As we make our way back to the hotel, I notice another more traditional characteristic of the city. A majority of the people walking around are donned in dark wool ponchos with red and green accents, wearing weather-worn, black felt hats. I’ve since discovered that Riobamba’s population, due in part to its position in the Andean highlands, is still largely indigenous compared to other cities with the same Spanish influence. Many of its citizens even still speak the Quechua language. For the rest of our time in this region of Ecuador, this would be a common theme, and I was again struck by how segmented the country is due to its topography.
08:45 After our walk, we meet Doc at the café below the hotel where we get pancakes, eggs, coffee, fruit, and bacon. There are several tourist families eating as well. Much like in Vilcabamba, a majority of them seem to be from Germany. As we eat, we tell Doc about our walk, discuss the day ahead, and recount the days passed.
09:50 The taxi driver meets us outside of the hotel, and we find ourselves once again cramming into the back. I’m utterly squished.
In this stretch of the country, the roads aren’t such that they work together with the landscape, meandering down steep slopes and cutting off in breakneck twists and turns. These roads are more similar to what we’d be used to seeing back home due to the flatness of the terrain. We seem to be in a hilly valley for the majority of our approach to Chimborazo, even though we are, in fact, well over 9,000 feet above sea level. This area is also busier with more freight trucks and billboards to be seen than elsewhere—not densely populated, just heavy on the traffic side.
The homes are situated off the road, surrounded by farmland. We pass herders periodically who are walking along the road with small flocks of sheep and pigs. The animals have braided ropes of grass and twine tied to their feet to keep them on track, and the herders are mostly women wearing burgundy wool ponchos and gingham skirts.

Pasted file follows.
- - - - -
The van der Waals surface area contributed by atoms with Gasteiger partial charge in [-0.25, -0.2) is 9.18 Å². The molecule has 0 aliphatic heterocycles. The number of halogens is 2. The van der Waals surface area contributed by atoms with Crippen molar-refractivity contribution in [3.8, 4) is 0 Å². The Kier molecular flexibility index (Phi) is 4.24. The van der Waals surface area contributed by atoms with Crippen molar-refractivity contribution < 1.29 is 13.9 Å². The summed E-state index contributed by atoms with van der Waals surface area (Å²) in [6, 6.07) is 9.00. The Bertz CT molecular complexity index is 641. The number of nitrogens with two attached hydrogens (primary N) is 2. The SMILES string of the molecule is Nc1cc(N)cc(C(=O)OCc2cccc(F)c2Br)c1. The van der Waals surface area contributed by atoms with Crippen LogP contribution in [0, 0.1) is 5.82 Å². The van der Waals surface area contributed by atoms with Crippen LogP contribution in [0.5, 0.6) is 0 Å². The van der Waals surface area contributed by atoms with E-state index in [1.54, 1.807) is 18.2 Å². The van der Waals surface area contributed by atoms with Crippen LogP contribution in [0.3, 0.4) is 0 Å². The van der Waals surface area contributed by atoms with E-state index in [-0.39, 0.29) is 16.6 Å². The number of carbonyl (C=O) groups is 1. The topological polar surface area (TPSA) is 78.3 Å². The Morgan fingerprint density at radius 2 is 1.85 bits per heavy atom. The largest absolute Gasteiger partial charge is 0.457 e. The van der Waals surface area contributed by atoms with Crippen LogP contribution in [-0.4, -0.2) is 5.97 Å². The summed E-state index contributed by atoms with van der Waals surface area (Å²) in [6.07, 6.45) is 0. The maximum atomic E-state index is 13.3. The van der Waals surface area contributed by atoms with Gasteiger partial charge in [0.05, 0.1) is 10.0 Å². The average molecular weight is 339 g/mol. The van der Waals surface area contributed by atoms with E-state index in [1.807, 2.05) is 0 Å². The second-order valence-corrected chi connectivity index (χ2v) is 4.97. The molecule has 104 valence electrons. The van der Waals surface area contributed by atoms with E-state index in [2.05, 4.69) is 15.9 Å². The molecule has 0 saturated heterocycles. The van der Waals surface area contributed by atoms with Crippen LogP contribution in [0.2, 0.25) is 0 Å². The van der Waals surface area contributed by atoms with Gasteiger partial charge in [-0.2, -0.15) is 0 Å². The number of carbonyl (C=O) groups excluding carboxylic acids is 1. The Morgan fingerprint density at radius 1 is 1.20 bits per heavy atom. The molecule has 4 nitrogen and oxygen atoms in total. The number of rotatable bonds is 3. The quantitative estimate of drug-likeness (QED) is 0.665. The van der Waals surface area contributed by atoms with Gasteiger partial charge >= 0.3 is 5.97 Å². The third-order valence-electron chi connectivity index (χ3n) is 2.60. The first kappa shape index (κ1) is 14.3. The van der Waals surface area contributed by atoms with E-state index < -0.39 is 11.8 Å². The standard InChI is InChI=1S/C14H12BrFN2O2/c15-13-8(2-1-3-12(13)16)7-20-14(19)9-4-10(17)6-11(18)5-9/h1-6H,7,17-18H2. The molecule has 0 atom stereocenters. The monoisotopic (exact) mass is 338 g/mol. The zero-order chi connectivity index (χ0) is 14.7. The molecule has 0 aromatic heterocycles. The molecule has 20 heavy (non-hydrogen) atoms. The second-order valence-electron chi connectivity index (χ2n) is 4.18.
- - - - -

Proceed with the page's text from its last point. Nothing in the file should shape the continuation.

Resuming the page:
10:40 We start climbing. Max eagerly reads out the elevation to us the higher we go. Driving up the mountain, we can see the sedimentary layers of rock and ash from years past when the volcano was still active. Vicuñas, small, alpaca-like creatures, run across the open, desolate landscape. Chimborazo is somewhere in front of us, but we cannot see it. There’s nothing but clouds.
Our very kind taxi driver keeps assuring us that as we get higher, the clouds will clear. He tells us stories of summiting the mountain on several occasions, showing us pictures of him smiling at the peak, of his son congratulating him. We keep climbing. 11,000ft—clouds. 14,000ft. 17,000ft. We reach the highest checkpoint that we can get to without needing certification or a guide and pay our driver to wait for two hours while we explore.
Still, no mountain.
For 105 minutes, we visit the small café at the checkpoint, speak to other tourists, and walk around—hoping for the moment the clouds will clear and we'll see the mountain. This was our only chance. At the café, Max and I both buy hand-crocheted beanies made from some of the thickest and softest wool I’ve ever felt. Outside, there is a group of Ecuadorian women sitting with their crochet needles making scarves, sweaters, and beanies. They wore vibrant ponchos, white fedoras, and pink head scarves to block the wind and tie their hats down.